Devices & Diagnostics

Boston Scientific layoffs hitting Minnesota workforce now

It turns out the rumors were true: Minnesota-based employees of Boston Scientific Corp. (NYSE:BSX) began receiving pink slips this week. Reports surfaced last month that the Natick, Mass.-based medical device giant was planning to lay off workers from its cardiology, rhythm and vascular business in the Twin Cities. The unit, which manufactures pacemakers and implantable […]

It turns out the rumors were true: Minnesota-based employees of Boston Scientific Corp. (NYSE:BSX) began receiving pink slips this week.

Reports surfaced last month that the Natick, Mass.-based medical device giant was planning to lay off workers from its cardiology, rhythm and vascular business in the Twin Cities.

The unit, which manufactures pacemakers and implantable defibrillators, is Boston Scientific’s largest and conducts the majority of its operations in Arden Hills, Minn. and Maple Grove, Minn. The company didn’t say how many employees would lose their jobs.

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But Nuveen Asset Management analyst Tim Nelson cited rumors that the current cuts could run up to 500 jobs, according to the Pioneer Press. Boston Scientific employs about 5,000 people in the Twin Cities, meaning the region could see a 10 percent drop in BSX jobs.

“This workforce reduction is consistent with restructuring initiatives previously announced,” spokesman David Knutson told the newspaper.

Chief medical officer Keith Dawkins told Boston Scientific employees in early March that the job cuts were necessary for the firm to remain competitive.

The company topped analysts’ estimates with $2 billion in Q4 sales as it reversed $1.2 billion net loss from last year’s fourth quarter, but still ended 2010 in the red. Company officials said revenues for its cardiovascular group dropped 7 percent to $813 million during the quarter. For the full year, the cardiovascular unit posted sales of $3.2 billion, down 7 percent from $3.5 billion last year. U.S. defibrillator sales were $1.04 billion in 2010, compared to $1.25 billion in 2009, a nearly 17 percent fall.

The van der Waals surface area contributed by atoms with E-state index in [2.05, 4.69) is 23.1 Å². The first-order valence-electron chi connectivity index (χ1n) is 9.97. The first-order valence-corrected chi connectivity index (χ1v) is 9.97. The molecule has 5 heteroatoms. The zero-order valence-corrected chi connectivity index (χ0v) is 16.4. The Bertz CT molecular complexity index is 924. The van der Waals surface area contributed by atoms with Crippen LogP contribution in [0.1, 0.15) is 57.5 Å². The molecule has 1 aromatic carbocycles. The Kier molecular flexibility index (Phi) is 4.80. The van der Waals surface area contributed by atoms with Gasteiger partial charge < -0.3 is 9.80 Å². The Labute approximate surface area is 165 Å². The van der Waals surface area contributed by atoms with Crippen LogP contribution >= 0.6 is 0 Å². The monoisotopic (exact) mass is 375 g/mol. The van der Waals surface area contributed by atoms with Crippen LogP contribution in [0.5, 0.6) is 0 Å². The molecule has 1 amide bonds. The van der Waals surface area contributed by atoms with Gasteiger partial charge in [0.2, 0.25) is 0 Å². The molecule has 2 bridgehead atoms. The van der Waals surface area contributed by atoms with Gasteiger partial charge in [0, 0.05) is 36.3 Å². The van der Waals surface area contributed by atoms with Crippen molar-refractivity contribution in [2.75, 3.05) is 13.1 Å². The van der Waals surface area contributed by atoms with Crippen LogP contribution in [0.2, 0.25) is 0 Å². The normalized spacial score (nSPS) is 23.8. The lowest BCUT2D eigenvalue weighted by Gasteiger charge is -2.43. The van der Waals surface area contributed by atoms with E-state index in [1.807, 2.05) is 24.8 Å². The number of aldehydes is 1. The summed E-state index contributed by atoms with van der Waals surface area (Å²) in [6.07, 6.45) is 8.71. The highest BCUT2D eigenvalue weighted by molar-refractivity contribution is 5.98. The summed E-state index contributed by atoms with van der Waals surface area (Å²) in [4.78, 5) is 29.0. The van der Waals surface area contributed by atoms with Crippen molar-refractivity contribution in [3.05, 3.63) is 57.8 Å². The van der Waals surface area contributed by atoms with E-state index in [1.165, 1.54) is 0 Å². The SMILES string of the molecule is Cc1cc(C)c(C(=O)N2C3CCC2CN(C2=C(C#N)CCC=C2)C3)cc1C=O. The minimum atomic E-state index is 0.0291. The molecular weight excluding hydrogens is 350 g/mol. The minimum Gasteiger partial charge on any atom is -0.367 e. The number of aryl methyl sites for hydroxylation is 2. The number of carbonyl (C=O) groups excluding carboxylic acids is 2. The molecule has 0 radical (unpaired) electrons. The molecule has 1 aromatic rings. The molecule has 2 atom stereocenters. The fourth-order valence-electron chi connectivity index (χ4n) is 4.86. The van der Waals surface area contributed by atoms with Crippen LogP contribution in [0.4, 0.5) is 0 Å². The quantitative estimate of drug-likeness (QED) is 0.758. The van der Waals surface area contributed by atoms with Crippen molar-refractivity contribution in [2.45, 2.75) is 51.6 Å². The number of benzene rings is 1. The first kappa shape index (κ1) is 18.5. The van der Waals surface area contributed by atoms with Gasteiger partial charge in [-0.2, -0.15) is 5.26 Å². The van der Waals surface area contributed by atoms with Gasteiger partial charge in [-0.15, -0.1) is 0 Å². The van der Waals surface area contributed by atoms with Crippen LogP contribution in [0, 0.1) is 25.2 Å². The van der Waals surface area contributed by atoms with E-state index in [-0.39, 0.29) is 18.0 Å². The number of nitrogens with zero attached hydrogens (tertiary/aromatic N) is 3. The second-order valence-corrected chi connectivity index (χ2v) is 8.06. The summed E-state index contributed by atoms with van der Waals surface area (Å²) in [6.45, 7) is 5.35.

“We need to examine our expense base from scratch as if we are building the required infrastructure to support our size and our expected growth as we know it today,” CEO Ray Elliot said in a February conference call scheduled to discuss the company’s 2010 financial results.

“We have instilled a great deal of discipline in headcount expense management, and over the past few years have done an excellent job of controlling our operating expenses… However, with rapidly changing market conditions that will put more pressure on margins, we know that we must do more,” he said.

Boston Scientific is not the only cardiac device maker feeling the effects of a sluggish market. Fridley, Minn.-based Medtronic Inc. (NYSE:MDT) said Feb. 22 it plans to eliminate about 2,000 jobs, paring its overall workforce by roughly 5 percent.

Boston Scientific employed about 25,000 globally as of Dec. 31 2010, according to its latest filing (PDF) with the Securities & Exchange Commission.

BSX shares were up more than 2.5 percent on the day, trading at $7.16 in mid-afternoon activity.

The Massachusetts Medical Devices Journal is the online journal of the medical devices industry in the Commonwealth and New England, providing day-to-day coverage of the devices that save lives, the people behind them, and the burgeoning trends and developments within the industry.

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